Through the looking glass
What would you buy if you had a nickel for every marketing email you’ve ever received? A car? A house? A country? The point is that email marketing is a “mature” channel. People, especially people in technology, need to check their email continually, but they have tuned their antennae to filter what they get. Experian puts revenue per email at $0.12 in it’s their year-over-year “Q1 2013 Quarterly Benchmark Study” (2013).”
Still, advocates such as the Direct Marketing Association (DMA) claim that email marketing communications lasso something in the neighborhood of a whopping $40.00 for every dollar spent. If you’re so inclined, Entrepreneur.com has a handy email ROI calculator that employs DMA’s delusory accounting methods.
If you step through that looking-glass, you’re set. Just get together 10,000 bucks (just don’t ask a banker), send an email to, say, 30,000 people and wait for your 400 grand to roll in—like a Nigerian prince.
Yes, well targeted, appealing and convincing email campaigns do work—just ask the Whole Foods and Best Buys of the world—but do these companies really figure their ROI on email campaigns to be a ratio of money spent in creating and sending the emails to the gross sales of the products they advertise in the emails? Who would do that? Apparently, the DMA would. And I don’t have to tell you why that is.
So, the reasonable thing to do is to face facts. First, there is seldom a direct path from an email solicitation—check that, any solicitation—to a sale, unless you want to give things away, which makes email marketing easy but worse than meaningless. Some marketing people like to talk about the number of “touches” it takes to convert a prospect to a sale. But what constitutes a touch? Will six emails result in a sale? That’s the wrong question.
To me, a real touch must have meaning to your prospect. It can offer proof of the value of your technology. It can build an awareness of your brand. It can differentiate you from the competition. It can provide information that helps your prospects do their jobs better, more quickly or more easily. It can use appeals to authority (buzzword: “thought leaders”). It can create a sense of urgency—which can be a stick or a carrot. Good communicators are good at creating and integrating communications to leverage what you have to offer.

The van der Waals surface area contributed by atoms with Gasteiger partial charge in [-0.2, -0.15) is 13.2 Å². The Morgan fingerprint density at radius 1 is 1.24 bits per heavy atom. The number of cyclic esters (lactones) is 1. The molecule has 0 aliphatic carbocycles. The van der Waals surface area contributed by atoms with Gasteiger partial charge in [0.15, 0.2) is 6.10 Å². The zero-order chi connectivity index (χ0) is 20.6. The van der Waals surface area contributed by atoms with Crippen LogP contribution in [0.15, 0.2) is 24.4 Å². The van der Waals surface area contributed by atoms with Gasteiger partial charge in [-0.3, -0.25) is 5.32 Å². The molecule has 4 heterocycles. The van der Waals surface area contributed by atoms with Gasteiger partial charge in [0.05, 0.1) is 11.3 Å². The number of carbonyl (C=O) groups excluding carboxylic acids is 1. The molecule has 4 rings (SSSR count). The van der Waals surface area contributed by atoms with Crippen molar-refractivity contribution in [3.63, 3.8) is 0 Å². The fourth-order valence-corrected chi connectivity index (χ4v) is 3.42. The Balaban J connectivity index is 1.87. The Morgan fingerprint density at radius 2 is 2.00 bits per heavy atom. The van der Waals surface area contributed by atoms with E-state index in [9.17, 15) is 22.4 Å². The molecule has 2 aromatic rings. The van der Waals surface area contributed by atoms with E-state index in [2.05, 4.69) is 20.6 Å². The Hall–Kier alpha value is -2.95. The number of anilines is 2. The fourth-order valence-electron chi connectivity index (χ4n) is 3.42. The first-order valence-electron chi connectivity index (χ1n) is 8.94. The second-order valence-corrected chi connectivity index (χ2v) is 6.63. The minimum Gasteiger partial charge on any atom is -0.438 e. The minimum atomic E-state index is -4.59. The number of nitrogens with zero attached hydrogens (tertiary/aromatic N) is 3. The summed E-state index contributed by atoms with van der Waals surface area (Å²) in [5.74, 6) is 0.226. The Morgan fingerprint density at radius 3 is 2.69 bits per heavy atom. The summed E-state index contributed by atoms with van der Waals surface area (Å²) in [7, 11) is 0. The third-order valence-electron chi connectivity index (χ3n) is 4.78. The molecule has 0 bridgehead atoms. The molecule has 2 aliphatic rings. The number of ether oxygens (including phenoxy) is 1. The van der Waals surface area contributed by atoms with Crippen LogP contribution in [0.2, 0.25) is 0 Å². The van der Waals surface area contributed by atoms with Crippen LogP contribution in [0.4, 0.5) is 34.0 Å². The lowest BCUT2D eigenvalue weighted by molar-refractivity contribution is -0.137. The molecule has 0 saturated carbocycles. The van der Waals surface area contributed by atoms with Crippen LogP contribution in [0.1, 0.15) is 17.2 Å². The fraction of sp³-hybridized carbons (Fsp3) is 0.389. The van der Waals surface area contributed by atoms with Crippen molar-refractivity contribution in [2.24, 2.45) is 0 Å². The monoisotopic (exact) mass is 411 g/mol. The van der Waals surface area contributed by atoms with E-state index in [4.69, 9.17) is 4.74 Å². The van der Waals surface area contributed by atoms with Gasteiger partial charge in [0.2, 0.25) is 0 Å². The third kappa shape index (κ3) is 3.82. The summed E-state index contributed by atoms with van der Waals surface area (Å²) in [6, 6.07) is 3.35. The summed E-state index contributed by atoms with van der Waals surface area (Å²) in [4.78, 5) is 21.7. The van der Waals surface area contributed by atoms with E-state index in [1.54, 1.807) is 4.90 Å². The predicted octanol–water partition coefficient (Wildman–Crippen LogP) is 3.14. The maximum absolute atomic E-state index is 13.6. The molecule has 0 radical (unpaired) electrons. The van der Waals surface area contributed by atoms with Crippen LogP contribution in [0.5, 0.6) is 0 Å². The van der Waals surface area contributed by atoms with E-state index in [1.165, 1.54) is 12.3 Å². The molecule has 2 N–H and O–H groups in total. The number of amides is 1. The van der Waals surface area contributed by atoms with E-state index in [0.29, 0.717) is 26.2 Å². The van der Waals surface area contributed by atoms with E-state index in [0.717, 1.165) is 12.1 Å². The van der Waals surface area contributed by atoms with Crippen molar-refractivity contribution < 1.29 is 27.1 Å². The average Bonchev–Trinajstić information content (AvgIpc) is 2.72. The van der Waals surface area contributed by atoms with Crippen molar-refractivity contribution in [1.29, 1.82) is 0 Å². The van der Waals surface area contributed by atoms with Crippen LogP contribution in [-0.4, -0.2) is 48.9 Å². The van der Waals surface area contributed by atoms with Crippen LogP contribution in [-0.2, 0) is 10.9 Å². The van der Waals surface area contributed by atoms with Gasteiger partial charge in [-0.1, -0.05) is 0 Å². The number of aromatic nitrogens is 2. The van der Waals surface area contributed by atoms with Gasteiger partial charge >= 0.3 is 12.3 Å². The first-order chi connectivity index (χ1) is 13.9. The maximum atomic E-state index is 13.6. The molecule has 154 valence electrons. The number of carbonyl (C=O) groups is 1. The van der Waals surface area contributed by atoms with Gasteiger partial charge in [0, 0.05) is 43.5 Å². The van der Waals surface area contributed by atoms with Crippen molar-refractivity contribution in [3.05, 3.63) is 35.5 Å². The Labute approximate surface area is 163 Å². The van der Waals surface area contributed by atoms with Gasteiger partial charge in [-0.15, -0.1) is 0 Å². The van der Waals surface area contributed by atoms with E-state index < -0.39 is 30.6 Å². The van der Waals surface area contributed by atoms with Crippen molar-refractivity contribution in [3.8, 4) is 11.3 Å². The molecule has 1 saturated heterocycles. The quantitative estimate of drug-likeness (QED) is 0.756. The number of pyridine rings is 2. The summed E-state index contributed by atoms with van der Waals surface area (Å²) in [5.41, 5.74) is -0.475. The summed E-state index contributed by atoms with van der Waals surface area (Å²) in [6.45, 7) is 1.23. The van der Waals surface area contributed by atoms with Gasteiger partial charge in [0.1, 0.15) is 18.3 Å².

Surprise—it’s a grind.
The basics of email marketing:
- Build a list of people who you have defined as having characteristics of your target market
- Craft a message that is competent technically, effective rhetorically and unquestionably legal
- Ensure that a high percentage of your emails gets through to the people on your list
- Have follow-up (integrated communications) that creates many different paths to the sale
- Repeat, refinging and redefing your message with lessons learned
Your CRM and automated tracking solutions
If your don’t have some sort of CRM (Customer Relationship Management) system in place, you need one. Good CRM’s store lots of usable data about people, much more that a name, title, address (email and physical), phone number, etc. They include two categories of information: opportunity information and customer/contact experience information.